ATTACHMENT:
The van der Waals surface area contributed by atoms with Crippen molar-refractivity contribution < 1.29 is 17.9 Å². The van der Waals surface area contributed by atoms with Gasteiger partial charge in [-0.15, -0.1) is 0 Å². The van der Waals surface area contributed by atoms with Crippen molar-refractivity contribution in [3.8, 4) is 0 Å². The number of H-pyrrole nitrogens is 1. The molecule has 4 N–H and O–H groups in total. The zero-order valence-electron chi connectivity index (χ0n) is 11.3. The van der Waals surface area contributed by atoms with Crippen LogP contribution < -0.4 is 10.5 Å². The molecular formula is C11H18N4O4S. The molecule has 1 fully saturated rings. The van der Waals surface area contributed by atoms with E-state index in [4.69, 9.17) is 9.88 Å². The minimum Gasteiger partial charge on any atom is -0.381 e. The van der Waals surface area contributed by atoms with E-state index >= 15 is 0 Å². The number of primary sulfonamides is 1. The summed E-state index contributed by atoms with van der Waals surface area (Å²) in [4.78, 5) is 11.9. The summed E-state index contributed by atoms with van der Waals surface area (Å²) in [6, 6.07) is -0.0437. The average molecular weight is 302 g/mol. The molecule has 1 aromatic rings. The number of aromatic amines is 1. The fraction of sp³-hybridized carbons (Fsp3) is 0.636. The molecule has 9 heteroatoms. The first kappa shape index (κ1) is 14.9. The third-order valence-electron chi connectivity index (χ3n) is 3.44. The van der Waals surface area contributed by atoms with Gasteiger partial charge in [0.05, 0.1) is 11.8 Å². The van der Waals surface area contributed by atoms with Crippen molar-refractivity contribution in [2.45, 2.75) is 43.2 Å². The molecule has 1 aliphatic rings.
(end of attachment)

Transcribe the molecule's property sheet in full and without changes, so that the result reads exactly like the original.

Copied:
The van der Waals surface area contributed by atoms with Crippen molar-refractivity contribution < 1.29 is 17.9 Å². The van der Waals surface area contributed by atoms with Gasteiger partial charge in [-0.15, -0.1) is 0 Å². The van der Waals surface area contributed by atoms with Crippen molar-refractivity contribution in [3.8, 4) is 0 Å². The number of H-pyrrole nitrogens is 1. The molecule has 4 N–H and O–H groups in total. The zero-order valence-electron chi connectivity index (χ0n) is 11.3. The van der Waals surface area contributed by atoms with Crippen LogP contribution < -0.4 is 10.5 Å². The molecular formula is C11H18N4O4S. The molecule has 1 fully saturated rings. The van der Waals surface area contributed by atoms with E-state index in [4.69, 9.17) is 9.88 Å². The minimum Gasteiger partial charge on any atom is -0.381 e. The van der Waals surface area contributed by atoms with E-state index >= 15 is 0 Å². The number of primary sulfonamides is 1. The summed E-state index contributed by atoms with van der Waals surface area (Å²) in [4.78, 5) is 11.9. The summed E-state index contributed by atoms with van der Waals surface area (Å²) in [6, 6.07) is -0.0437. The average molecular weight is 302 g/mol. The molecule has 1 aromatic rings. The number of aromatic amines is 1. The fraction of sp³-hybridized carbons (Fsp3) is 0.636. The molecule has 9 heteroatoms. The first kappa shape index (κ1) is 14.9. The third-order valence-electron chi connectivity index (χ3n) is 3.44. The van der Waals surface area contributed by atoms with Gasteiger partial charge in [0.05, 0.1) is 11.8 Å². The van der Waals surface area contributed by atoms with Crippen molar-refractivity contribution in [2.45, 2.75) is 43.2 Å². The molecule has 1 aliphatic rings.